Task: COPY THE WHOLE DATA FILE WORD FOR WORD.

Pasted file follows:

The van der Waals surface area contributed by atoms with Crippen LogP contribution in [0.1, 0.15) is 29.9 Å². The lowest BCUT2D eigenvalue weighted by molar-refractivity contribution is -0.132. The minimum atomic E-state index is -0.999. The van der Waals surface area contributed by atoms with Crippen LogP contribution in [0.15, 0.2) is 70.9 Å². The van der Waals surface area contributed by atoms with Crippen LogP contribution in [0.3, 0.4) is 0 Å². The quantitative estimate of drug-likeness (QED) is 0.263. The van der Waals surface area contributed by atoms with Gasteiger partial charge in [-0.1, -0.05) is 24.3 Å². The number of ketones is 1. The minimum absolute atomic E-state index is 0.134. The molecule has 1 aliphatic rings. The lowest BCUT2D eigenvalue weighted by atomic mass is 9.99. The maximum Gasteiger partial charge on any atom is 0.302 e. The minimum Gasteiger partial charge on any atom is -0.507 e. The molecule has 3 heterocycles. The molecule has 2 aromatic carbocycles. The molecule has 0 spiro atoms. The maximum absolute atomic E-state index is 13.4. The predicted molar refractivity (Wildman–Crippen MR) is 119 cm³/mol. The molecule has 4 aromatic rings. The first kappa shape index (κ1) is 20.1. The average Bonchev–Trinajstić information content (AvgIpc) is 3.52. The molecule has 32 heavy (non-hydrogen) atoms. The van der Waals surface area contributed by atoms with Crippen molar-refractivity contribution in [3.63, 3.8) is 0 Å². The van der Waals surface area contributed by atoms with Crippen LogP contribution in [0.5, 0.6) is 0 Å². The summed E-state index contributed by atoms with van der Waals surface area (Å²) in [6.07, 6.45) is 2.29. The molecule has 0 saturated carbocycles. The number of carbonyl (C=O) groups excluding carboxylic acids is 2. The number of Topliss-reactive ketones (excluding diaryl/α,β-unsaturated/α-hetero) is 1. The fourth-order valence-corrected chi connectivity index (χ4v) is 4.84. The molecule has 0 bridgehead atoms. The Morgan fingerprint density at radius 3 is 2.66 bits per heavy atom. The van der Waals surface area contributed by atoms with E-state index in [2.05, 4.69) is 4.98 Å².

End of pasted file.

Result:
The van der Waals surface area contributed by atoms with Crippen LogP contribution in [0.1, 0.15) is 29.9 Å². The lowest BCUT2D eigenvalue weighted by molar-refractivity contribution is -0.132. The minimum atomic E-state index is -0.999. The van der Waals surface area contributed by atoms with Crippen LogP contribution in [0.15, 0.2) is 70.9 Å². The van der Waals surface area contributed by atoms with Crippen LogP contribution in [0.3, 0.4) is 0 Å². The quantitative estimate of drug-likeness (QED) is 0.263. The van der Waals surface area contributed by atoms with Gasteiger partial charge in [-0.1, -0.05) is 24.3 Å². The number of ketones is 1. The minimum absolute atomic E-state index is 0.134. The molecule has 1 aliphatic rings. The lowest BCUT2D eigenvalue weighted by atomic mass is 9.99. The maximum Gasteiger partial charge on any atom is 0.302 e. The minimum Gasteiger partial charge on any atom is -0.507 e. The molecule has 3 heterocycles. The molecule has 2 aromatic carbocycles. The molecule has 0 spiro atoms. The maximum absolute atomic E-state index is 13.4. The predicted molar refractivity (Wildman–Crippen MR) is 119 cm³/mol. The molecule has 4 aromatic rings. The first kappa shape index (κ1) is 20.1. The average Bonchev–Trinajstić information content (AvgIpc) is 3.52. The molecule has 32 heavy (non-hydrogen) atoms. The van der Waals surface area contributed by atoms with Crippen molar-refractivity contribution in [3.63, 3.8) is 0 Å². The van der Waals surface area contributed by atoms with Crippen LogP contribution in [0.5, 0.6) is 0 Å². The summed E-state index contributed by atoms with van der Waals surface area (Å²) in [6.07, 6.45) is 2.29. The molecule has 0 saturated carbocycles. The number of carbonyl (C=O) groups excluding carboxylic acids is 2. The number of Topliss-reactive ketones (excluding diaryl/α,β-unsaturated/α-hetero) is 1. The fourth-order valence-corrected chi connectivity index (χ4v) is 4.84. The molecule has 0 bridgehead atoms. The Morgan fingerprint density at radius 3 is 2.66 bits per heavy atom. The van der Waals surface area contributed by atoms with E-state index in [2.05, 4.69) is 4.98 Å².